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Circuits on Cellulose: From Transistors to LEDs, from Displays to Microfluidics on Paper Abstract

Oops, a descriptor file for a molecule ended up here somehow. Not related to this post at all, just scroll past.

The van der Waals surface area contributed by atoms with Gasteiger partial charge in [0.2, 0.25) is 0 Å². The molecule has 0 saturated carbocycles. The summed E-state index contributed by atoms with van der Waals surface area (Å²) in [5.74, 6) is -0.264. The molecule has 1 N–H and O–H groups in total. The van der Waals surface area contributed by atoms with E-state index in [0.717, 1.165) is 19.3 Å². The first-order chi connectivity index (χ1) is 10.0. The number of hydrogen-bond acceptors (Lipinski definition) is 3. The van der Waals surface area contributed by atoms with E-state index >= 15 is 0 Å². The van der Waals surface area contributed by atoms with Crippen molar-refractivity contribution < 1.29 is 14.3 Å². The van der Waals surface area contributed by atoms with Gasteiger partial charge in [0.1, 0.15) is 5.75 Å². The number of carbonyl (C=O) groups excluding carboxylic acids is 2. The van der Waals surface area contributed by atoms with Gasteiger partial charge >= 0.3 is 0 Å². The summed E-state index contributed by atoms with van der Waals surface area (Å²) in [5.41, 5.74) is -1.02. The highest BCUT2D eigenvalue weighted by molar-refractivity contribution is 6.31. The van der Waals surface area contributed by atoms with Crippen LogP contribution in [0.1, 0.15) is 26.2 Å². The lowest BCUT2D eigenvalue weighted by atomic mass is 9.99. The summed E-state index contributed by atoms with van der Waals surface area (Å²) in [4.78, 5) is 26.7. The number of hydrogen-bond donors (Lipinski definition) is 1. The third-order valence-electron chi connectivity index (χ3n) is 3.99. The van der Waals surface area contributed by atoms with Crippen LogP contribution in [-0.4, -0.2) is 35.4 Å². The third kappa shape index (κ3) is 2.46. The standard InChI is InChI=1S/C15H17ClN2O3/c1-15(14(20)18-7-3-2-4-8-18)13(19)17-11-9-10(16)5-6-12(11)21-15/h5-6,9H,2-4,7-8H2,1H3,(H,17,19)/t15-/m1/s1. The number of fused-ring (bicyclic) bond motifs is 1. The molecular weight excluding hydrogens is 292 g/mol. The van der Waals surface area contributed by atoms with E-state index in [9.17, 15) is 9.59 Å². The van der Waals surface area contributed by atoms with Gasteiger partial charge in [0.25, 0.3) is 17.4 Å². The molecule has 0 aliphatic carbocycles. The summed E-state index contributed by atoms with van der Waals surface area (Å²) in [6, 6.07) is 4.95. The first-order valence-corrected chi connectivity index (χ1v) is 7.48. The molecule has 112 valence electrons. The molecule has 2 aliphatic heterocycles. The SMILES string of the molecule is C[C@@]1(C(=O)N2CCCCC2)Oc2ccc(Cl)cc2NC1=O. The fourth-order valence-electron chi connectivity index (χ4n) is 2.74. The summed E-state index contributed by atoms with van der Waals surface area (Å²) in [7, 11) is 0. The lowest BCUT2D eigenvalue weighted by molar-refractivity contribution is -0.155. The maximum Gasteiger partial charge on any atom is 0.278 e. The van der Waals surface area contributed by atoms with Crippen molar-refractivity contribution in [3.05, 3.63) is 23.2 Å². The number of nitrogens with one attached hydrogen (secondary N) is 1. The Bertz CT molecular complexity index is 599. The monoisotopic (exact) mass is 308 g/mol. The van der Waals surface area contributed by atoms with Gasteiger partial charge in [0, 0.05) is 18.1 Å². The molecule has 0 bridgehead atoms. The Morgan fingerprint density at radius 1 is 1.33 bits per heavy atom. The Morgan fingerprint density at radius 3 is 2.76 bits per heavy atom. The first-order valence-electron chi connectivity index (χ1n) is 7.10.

The drive to improve the performance and reduce the cost of electronic, photonic and fluidic devices is starting to focus on the use of materials that are exotic for these applications but actually readily available in other fields. In this talk the use of paper as a substrate will be reviewed for a variety of applications, including transistors, light emitting diodes, displays, microfluidics. Paper is a very attractive material for many device applications: very low cost, available in almost any size, versatile surface finishes, portable and flexible. From an environmental point of view, paper is a renewable resource and is readily disposable (incineration, biodegradable). Applications of paper-based electronics currently being considered or investigated include biochips, sensors, communication circuits, batteries, smart packaging, displays. The potential advantages of paper-based devices are in many cases very compelling. For example, lab-on-chip devices fabricated on paper for bio/medical applications frequently use the capillary properties of paper to operate without the need of external power sources, greatly simplifying the design and reducing the cost. Examples of paper-based devices will be discussed.